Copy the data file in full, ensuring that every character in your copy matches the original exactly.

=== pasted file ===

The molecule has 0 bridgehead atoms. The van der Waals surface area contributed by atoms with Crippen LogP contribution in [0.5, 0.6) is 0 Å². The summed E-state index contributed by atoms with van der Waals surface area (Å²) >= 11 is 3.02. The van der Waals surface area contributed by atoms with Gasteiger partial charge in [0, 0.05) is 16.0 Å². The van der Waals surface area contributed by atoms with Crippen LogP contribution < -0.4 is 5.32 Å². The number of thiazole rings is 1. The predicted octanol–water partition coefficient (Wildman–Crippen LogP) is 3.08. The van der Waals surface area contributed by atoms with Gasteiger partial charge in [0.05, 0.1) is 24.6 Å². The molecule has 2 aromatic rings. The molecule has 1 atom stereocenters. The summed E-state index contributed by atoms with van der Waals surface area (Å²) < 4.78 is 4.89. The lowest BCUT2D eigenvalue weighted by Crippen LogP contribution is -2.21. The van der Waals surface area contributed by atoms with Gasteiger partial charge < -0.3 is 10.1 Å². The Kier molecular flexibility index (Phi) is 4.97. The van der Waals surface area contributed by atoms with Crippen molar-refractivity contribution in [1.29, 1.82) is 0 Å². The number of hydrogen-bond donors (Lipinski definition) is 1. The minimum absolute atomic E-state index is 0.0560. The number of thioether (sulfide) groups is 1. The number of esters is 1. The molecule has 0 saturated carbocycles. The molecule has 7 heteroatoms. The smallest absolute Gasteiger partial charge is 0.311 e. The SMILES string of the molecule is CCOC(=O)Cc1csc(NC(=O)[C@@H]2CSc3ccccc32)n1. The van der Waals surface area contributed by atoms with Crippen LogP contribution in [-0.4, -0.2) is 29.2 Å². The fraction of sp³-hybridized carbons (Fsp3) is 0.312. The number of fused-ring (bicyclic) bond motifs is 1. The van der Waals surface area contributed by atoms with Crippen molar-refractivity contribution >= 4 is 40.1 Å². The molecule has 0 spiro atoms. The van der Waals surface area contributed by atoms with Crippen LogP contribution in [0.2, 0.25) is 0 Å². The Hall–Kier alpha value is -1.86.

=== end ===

The molecule has 0 bridgehead atoms. The van der Waals surface area contributed by atoms with Crippen LogP contribution in [0.5, 0.6) is 0 Å². The summed E-state index contributed by atoms with van der Waals surface area (Å²) >= 11 is 3.02. The van der Waals surface area contributed by atoms with Gasteiger partial charge in [0, 0.05) is 16.0 Å². The van der Waals surface area contributed by atoms with Crippen LogP contribution < -0.4 is 5.32 Å². The number of thiazole rings is 1. The predicted octanol–water partition coefficient (Wildman–Crippen LogP) is 3.08. The van der Waals surface area contributed by atoms with Gasteiger partial charge in [0.05, 0.1) is 24.6 Å². The molecule has 2 aromatic rings. The molecule has 1 atom stereocenters. The summed E-state index contributed by atoms with van der Waals surface area (Å²) < 4.78 is 4.89. The lowest BCUT2D eigenvalue weighted by Crippen LogP contribution is -2.21. The van der Waals surface area contributed by atoms with Gasteiger partial charge < -0.3 is 10.1 Å². The Kier molecular flexibility index (Phi) is 4.97. The van der Waals surface area contributed by atoms with Crippen molar-refractivity contribution in [1.29, 1.82) is 0 Å². The number of hydrogen-bond donors (Lipinski definition) is 1. The minimum absolute atomic E-state index is 0.0560. The number of thioether (sulfide) groups is 1. The number of esters is 1. The molecule has 0 saturated carbocycles. The molecule has 7 heteroatoms. The smallest absolute Gasteiger partial charge is 0.311 e. The SMILES string of the molecule is CCOC(=O)Cc1csc(NC(=O)[C@@H]2CSc3ccccc32)n1. The van der Waals surface area contributed by atoms with Crippen LogP contribution in [-0.4, -0.2) is 29.2 Å². The fraction of sp³-hybridized carbons (Fsp3) is 0.312. The number of fused-ring (bicyclic) bond motifs is 1. The van der Waals surface area contributed by atoms with Crippen molar-refractivity contribution >= 4 is 40.1 Å². The molecule has 0 spiro atoms. The van der Waals surface area contributed by atoms with Crippen LogP contribution in [0.2, 0.25) is 0 Å². The Hall–Kier alpha value is -1.86.